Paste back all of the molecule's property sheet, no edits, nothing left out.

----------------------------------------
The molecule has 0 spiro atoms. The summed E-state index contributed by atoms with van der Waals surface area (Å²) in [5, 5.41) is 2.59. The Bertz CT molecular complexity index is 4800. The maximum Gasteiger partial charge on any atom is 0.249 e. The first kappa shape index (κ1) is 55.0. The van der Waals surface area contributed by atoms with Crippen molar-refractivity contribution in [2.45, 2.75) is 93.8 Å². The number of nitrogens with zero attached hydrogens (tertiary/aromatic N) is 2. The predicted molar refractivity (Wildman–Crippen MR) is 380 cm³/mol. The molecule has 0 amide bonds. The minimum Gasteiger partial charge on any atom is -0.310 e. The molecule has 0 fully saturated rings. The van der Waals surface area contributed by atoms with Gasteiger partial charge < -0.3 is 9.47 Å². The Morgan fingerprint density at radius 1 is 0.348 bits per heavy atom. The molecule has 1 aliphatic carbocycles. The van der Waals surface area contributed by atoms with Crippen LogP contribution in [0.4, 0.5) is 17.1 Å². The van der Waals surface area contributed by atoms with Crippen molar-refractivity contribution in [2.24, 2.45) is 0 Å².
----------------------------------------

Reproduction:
The molecule has 0 spiro atoms. The summed E-state index contributed by atoms with van der Waals surface area (Å²) in [5, 5.41) is 2.59. The Bertz CT molecular complexity index is 4800. The maximum Gasteiger partial charge on any atom is 0.249 e. The first kappa shape index (κ1) is 55.0. The van der Waals surface area contributed by atoms with Crippen molar-refractivity contribution in [2.45, 2.75) is 93.8 Å². The number of nitrogens with zero attached hydrogens (tertiary/aromatic N) is 2. The predicted molar refractivity (Wildman–Crippen MR) is 380 cm³/mol. The molecule has 0 amide bonds. The minimum Gasteiger partial charge on any atom is -0.310 e. The molecule has 0 fully saturated rings. The van der Waals surface area contributed by atoms with Gasteiger partial charge < -0.3 is 9.47 Å². The Morgan fingerprint density at radius 1 is 0.348 bits per heavy atom. The molecule has 1 aliphatic carbocycles. The van der Waals surface area contributed by atoms with Crippen LogP contribution in [0.4, 0.5) is 17.1 Å². The van der Waals surface area contributed by atoms with Crippen molar-refractivity contribution in [2.24, 2.45) is 0 Å².